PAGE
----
It all began when my NBF wasnâ€™t sure if she was even going to get her son officially diagnosed for Aspergers (he had already been diagnosed with a separate attention disorder). This was none of my business and yet I couldnâ€™t help but try and convince her that she was making a mistake (and by â€˜tryâ€™ I mean loudly and incessantly arguing my point). I seduced her with visions of understanding teachers, families and friends who would all be ready to embrace her difficult child in the name of autism.
She ultimately went for the psychological assessment (likely for her own reasons that had nothing to do with me) and indeed he did receive the Aspergers diagnosis. I felt badly about how hard I had pushed against her denial (as I saw it), but now it seemed as if we were ready to move forward together.
Not so fast. Even though her son had been diagnosed with an ASD, she continued to leave that part out of our conversations, choosing instead to refer to his â€œattention challengesâ€ (not once mentioning Aspergers). Again, I pushed too hard and stuck my nose in where it didnâ€™t belong; I even went so far as to blurt out in an accusatory tone, â€œYou just canâ€™t give it to him, eh?â€ (refering to the diagnosis).
Needles to say, my â€œfriendâ€ was going through hell â€“ and I was busy making her feel worse. I tried to stop. I truly tried to be supportive and understanding. But every conversation caused even greater tension. It was as though she was insulting my child by refusing to acknowledge her own sonâ€™s diagnosis. This was, of course, irrational thinking on my part but I couldnâ€™t help but feel that if Aspergers was such a terrible diagnosis, then what did that say about S. and his value in this world?
In one of our final conversations, I actually listed the horrible things that can befall a kid with Aspergers who doesnâ€™t get the proper therapy (suicide, bullying) and laid out the challenges of the next 10 years (isolation, puberty, sexual dysfunction). In retrospect, I canâ€™t even begin to imagine how many â€œhow to support a friendâ€ rules that conversation broke.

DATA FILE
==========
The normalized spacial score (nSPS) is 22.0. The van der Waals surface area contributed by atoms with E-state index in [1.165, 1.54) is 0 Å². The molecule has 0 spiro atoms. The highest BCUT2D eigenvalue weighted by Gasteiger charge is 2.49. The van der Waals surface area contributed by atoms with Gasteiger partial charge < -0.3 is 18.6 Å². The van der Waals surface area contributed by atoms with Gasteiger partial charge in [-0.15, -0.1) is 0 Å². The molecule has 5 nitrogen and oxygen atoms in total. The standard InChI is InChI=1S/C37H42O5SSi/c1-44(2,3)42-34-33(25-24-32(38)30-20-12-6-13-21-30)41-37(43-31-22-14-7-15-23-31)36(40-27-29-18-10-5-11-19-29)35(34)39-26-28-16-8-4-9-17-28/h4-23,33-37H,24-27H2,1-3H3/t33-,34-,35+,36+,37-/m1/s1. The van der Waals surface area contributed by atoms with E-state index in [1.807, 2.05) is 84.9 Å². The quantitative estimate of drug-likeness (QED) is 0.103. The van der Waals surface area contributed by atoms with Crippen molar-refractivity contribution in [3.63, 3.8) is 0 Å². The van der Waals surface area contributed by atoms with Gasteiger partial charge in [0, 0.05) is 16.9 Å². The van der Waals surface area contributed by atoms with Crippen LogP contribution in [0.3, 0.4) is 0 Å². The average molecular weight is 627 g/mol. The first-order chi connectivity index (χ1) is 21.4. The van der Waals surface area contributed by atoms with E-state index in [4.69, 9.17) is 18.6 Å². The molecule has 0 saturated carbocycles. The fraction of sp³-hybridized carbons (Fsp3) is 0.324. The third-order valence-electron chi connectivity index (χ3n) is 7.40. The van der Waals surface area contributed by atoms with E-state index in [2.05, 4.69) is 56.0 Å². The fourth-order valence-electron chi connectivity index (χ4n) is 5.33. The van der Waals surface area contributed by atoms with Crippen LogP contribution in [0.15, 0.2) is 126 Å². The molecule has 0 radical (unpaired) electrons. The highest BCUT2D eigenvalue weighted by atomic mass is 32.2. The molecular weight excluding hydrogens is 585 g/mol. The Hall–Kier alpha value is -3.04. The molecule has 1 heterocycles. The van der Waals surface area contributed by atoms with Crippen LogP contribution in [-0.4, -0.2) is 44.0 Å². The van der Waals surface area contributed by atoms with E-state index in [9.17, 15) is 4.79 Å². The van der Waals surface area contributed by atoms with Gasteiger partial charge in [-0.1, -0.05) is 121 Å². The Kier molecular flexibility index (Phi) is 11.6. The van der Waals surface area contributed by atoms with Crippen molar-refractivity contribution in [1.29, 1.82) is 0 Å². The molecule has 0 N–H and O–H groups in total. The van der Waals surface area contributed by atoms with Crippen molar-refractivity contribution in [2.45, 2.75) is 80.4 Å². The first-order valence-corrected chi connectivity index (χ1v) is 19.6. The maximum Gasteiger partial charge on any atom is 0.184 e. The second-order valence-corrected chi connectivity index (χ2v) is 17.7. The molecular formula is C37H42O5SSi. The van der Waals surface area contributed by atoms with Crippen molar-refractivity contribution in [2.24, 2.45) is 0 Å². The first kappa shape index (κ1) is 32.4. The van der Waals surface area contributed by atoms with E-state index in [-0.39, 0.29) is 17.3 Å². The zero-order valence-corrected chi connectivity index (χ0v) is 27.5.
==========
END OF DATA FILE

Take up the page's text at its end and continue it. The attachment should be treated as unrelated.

I reached out to other friends who reminded me to give her some time and let her come to things in her own way. I sent apology emails and tried to rekindle our sporadic conversations. But the love was gone.
Let me be clear that I understand why friendship is cited as the main factor in surviving motherhood: friends provide support, guidance, assurance, instruction, wisdom and time away from the often isolating world of babies and toddlers. The challenge is that as our children grow and get more complicated, so do our adult friendships. The stakes get raised beyond those first-year milestones of walking and talking to school grades, universities, jobs, marriages and so on. And all of these fears and feelings get mixed up with our friends and their children.
Iâ€™m still embarrassed at what a bad â€œsupport friendâ€ I was but I havenâ€™t given up on finding my â€œmommy friendâ€ soul mate. When it happens, I am going to do what is required of all good friendships: keep my big mouth shut.